How well are we preparing the next generation?

“There’s only one problem with common sense; it’s not very common.”
– Bryce’s law

We now have some very bright and ambitious young people joining the workforce, but they are coming into the business world at a very different time. Thanks to technology, we now live and work in a much faster society than the one I joined just three decades ago. It is also a much more competitive environment due to changing economic conditions. Granted, the largest generation has essentially moved along, but the baby boomers are still firmly in place and not inclined to retire any time soon. This means that the class of 2007 will not only compete with people in their 20s, 30s and 40s, but also those in their 50s and 60s who can’t afford to retire.

This got me thinking about how well we prepare the next generation of workers. Do we really train them to succeed or do we use them to fail? Sure, they may be well trained in their professional field, but I find a remarkable number of people who lack basic street knowledge. Somewhere between the safety of home and school, and the bitter realities of the real world, there is a void in preparing our youth for adulthood. In a way, it’s like being a parachutist for the first time, except you’re shoved out the door with no instructions on what to do. This can be very traumatizing for young people who tend to be overwhelmed by the responsibilities of adult life.

At school, students were only concerned with attending class, absorbing the material, eating and social life. But now that they are adults, they are suddenly confronted with issues such as insurance, taxes, housing, transportation, banking, investments, retirement accounts, health care, nutrition, paying bills, corporate cultures, etiquette, clothing, career development, business ethics, office politics, networking, employment , management, etc. Oh yes, and work. Although they are adequately trained for their profession, no one prepares them for the transition to adulthood.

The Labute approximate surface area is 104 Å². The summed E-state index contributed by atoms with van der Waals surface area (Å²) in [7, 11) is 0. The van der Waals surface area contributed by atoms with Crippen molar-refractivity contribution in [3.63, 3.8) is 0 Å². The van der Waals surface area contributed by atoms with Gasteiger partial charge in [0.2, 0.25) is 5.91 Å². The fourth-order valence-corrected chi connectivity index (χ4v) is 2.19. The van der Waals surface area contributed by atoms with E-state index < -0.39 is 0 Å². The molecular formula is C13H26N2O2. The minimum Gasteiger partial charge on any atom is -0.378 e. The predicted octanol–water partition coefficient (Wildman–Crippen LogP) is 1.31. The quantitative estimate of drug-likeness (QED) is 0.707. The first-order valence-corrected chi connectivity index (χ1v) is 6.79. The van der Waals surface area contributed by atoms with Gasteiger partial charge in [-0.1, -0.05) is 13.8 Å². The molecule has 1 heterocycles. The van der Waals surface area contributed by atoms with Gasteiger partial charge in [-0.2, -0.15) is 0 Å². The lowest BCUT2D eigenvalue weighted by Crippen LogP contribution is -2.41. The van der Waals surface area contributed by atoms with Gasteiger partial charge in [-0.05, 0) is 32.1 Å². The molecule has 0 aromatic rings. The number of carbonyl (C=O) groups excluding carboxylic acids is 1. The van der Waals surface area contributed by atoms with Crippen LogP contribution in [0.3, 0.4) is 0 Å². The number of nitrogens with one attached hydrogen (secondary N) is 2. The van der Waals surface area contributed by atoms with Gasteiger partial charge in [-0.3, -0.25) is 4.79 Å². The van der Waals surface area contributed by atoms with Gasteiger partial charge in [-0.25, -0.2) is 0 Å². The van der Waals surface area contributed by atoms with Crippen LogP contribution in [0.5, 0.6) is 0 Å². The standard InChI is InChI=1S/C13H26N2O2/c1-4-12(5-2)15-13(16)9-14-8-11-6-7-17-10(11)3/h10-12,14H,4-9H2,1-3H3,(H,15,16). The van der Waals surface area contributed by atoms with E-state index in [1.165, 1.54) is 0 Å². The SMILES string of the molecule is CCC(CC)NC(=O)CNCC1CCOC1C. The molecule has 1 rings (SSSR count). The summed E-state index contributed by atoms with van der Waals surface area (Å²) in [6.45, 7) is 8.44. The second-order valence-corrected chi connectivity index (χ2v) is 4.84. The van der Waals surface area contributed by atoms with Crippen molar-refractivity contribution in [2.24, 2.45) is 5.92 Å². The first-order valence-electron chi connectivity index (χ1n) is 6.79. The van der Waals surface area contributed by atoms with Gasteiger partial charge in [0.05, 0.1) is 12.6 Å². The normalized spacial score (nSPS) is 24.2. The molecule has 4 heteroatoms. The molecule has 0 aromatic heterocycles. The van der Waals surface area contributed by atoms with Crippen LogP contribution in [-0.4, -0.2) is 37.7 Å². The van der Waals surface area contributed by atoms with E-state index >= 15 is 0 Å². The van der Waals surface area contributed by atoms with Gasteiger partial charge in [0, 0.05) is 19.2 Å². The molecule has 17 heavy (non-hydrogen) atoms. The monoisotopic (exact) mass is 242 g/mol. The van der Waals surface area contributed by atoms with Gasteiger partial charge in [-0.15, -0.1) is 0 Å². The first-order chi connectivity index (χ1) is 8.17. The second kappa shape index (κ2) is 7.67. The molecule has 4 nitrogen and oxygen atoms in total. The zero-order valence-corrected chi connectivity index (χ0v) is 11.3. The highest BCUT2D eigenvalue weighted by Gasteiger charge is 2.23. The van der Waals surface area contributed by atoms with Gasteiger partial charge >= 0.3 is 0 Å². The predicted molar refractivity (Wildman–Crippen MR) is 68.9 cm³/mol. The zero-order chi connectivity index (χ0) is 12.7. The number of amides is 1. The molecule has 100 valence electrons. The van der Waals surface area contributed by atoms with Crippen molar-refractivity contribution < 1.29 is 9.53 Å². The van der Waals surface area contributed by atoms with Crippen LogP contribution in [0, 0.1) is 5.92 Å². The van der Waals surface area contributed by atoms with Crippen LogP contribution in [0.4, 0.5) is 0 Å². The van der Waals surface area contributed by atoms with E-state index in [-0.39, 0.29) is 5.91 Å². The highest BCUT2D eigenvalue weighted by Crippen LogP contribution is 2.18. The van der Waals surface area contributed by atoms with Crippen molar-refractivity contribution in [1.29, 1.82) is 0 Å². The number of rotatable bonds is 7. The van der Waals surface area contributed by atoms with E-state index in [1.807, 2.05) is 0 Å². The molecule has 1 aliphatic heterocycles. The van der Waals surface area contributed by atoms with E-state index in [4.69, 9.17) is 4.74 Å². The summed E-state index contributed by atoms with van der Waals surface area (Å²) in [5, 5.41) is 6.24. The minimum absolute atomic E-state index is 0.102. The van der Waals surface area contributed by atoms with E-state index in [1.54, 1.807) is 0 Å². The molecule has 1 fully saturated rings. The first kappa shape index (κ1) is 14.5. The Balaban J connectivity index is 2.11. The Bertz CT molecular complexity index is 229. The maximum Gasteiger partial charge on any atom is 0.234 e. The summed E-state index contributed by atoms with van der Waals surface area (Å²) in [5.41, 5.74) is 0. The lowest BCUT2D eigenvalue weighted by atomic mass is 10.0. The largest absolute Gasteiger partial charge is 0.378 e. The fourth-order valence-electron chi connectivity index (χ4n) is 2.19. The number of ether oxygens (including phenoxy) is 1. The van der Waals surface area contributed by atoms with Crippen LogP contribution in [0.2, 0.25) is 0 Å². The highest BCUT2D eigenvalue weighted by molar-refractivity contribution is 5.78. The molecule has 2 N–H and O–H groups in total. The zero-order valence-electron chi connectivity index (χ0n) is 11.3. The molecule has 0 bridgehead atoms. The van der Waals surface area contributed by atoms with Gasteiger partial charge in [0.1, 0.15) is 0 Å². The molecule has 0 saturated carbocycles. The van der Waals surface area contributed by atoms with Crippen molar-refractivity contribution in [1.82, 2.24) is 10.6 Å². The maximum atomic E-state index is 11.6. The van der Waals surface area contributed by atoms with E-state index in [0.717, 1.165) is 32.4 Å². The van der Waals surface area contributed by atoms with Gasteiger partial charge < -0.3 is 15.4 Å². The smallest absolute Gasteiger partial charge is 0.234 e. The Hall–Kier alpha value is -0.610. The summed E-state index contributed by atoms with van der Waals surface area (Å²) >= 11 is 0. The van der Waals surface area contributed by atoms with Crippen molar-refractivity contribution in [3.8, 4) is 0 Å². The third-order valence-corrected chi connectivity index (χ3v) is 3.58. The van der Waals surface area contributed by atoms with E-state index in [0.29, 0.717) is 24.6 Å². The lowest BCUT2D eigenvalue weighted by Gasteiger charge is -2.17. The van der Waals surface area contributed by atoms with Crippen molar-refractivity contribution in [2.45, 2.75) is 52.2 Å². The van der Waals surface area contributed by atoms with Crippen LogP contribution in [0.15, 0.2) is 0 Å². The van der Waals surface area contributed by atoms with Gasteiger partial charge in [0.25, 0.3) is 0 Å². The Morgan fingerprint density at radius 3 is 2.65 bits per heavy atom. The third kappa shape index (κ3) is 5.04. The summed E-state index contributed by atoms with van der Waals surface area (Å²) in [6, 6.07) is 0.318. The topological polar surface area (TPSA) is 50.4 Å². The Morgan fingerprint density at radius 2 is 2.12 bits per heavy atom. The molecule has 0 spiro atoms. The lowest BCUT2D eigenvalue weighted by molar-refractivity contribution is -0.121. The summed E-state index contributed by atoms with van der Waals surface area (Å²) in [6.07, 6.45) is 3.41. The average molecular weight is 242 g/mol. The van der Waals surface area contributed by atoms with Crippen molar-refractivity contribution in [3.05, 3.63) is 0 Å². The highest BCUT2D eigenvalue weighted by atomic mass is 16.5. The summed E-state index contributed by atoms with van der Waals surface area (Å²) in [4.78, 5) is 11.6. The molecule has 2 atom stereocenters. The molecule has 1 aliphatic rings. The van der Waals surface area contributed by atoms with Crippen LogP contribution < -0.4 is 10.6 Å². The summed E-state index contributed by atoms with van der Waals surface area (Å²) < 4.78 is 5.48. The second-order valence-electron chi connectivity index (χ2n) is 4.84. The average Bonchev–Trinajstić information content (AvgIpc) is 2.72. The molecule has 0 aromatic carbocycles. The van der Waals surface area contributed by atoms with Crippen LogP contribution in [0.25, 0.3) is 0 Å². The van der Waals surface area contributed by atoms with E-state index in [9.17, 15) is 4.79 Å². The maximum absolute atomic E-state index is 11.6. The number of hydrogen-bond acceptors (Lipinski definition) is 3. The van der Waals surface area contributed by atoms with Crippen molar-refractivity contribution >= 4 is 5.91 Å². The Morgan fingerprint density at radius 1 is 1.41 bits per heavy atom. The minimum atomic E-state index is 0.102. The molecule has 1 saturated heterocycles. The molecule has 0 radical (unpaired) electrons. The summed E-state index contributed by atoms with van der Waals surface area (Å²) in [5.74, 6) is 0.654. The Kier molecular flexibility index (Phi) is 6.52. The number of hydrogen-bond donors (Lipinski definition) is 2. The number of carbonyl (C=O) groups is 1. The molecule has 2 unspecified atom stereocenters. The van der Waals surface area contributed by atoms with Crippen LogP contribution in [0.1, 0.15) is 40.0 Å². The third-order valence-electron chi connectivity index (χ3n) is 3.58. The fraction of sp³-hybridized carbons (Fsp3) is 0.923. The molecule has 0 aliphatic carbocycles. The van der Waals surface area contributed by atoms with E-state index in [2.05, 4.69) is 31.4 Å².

The parents have not prepared them. If anything, they’ve kept their childhood hidden from reality for far too long. For example, many children today don’t have to mow the lawn, do the dishes, push a broom, or have a part-time job. Instead, they were free to focus on their homework and video games. In other words, parents have failed to instill the concept of simple responsibility and the value of a dollar. Many parents today are “hands-off”, meaning they are content to let others raise their children for them, be it a family member, a nanny, a coach or a teacher, giving them some free time to explore. to rest and relax.

The teachers didn’t prepare them either, but in their defense, this shouldn’t be in their job description. Instead, they should be concerned with teaching academic subjects, such as math, literature, languages, science, etc. However, as many parents have dropped the ball, teachers have been forced to become substitute parents, something they don’t necessarily trained in or suitable for.

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Ultimately, this means that today’s business leaders inherit a generation of naive young people with unbridled enthusiasm who have trouble adapting to the corporate world. Many of this generation seem to believe that they are uniquely different, that the old established rules of today’s corporate culture no longer apply to them; that companies should adapt to them, not the other way around. Such naivety can be dangerous and lead to their downfall as reality sets in.

To solve this problem, perhaps we can help our young people by designing a new type of curriculum that teaches things like:

  • Personal organization – e.g. managing finances, insurance, housing, transportation, etc.
  • Adapting to corporate culture – how to understand and adapt to the culture. This includes discussions about business ethics and studying change.
  • Professional development – teaching concepts of craftsmanship, continuous improvement and basic business skills.
  • Social skills – how to communicate and socialize effectively in an office environment.
  • Do’s and Don’ts in the Workplace – discussing the realities of employment, corporate policy guides and other legal issues.
  • Management 101 – teaching basic management concepts and rules to help “newbies” fit into the corporate culture.

Actually, none of this is new. We all had to learn it through the School of Hard Knocks. However, if the next generation is ever to have a chance in today’s fast-paced world, we need to get this process started for them. Otherwise they will struggle to survive. In short, what is needed is just some simple parenting advice.

If you want to talk to me about this in more depth, don’t hesitate to send me an email.

Keep the faith.